Fox’s two-episode launch of “Secret Millionaire” didn’t prove quite as charitable ratings-wise as the network might have hoped, but a solid build in the second hour suggests there might be potential in this hankie-waving, wildly manipulative but undeniably emotional concept.
Granted, the producers overplay their hand, from the too-easy epiphanies that the wealthy participants achieve, to their Little Lord Fauntleroy wardrobes, to the persistent urgency and cloying sweetness of David Vanacore’s music. In “Secret Millionaire’s” world, the rich are benevolent if slightly detached and the poor are simply hard-luck cases helped by angels on Earth, without shades of gray.
The millionaires in the premiere were a father-son and husband-wife act — one dispatched to Imperial Beach, near California’s southern border; the other to Buras, La., an area ravaged by Hurricane Katrina. They’re forced to survive on $150 for a week (think Morgan Spurlock’s “30 Days,” divided by four), while deciding how to dole out at least $100,000 of their money to those whom they encounter. The unsuspecting are supposedly told the producers are shooting a documentary about poverty, which sounds suspect, but perhaps best not to over-think these things.
Mostly, the sob stories build toward the big “reveal,” where the millionaires acknowledge they’re not impoverished and hand out checks to the stunned and grateful people they’ve met, unleashing torrents of tears. (A disclaimer notes that “Contributions made on camera may not reflect the actual method of payment,” which is sort of like those bowl-game sponsors posing with oversized checks.)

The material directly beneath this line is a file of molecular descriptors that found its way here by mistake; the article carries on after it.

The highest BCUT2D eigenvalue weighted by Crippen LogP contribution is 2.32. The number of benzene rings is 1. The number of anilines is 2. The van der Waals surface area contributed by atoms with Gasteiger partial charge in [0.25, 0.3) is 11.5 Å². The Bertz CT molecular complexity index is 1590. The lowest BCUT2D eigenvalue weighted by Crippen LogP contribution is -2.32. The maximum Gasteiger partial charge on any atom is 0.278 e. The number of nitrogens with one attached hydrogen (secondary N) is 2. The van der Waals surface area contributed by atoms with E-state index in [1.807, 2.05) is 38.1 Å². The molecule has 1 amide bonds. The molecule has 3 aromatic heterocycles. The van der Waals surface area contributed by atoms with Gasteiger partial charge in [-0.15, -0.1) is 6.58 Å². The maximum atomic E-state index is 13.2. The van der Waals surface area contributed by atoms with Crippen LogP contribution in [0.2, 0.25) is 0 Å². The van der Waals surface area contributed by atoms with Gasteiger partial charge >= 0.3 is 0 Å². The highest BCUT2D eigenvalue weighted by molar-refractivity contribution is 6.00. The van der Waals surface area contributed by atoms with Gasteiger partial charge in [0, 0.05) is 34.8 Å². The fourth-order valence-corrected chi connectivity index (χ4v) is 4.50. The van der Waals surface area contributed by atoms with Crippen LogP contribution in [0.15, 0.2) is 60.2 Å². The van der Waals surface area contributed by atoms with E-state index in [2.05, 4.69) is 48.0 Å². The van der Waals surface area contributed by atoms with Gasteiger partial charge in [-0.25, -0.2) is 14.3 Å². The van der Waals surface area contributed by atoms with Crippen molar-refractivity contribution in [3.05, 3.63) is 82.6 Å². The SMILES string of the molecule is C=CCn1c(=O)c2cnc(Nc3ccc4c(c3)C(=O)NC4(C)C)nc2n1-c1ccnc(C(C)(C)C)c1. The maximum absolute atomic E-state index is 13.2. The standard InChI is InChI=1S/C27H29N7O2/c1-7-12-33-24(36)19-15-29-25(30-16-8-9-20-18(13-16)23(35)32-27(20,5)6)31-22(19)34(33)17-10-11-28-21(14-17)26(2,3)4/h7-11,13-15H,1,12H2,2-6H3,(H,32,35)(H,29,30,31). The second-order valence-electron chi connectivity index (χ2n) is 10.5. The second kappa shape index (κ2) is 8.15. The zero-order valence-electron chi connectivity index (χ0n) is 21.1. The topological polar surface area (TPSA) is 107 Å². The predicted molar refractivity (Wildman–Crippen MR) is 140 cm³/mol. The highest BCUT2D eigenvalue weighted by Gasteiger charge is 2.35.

Typical of the genre, the producers essentially preview the entire series — to the point where you almost feel as if you could quit watching right there — during the first two minutes. Fox plans to air two episodes a week, Wednesday and Thursday, during this maiden run.
Unlike the old drama “The Millionaire,” the series doesn’t fret much about the next logical question, which is how or whether the money can alter lives. It’s good enough for the show’s purposes to see the affluent have their eyes pried open along with their wallets, before returning to their comfortable lives.
If that all seems a bit facile and glib, well, there are still worse things these guys could be doing with $100,000 — and certainly worse things that Fox has been and could be doing with a couple of hours of primetime.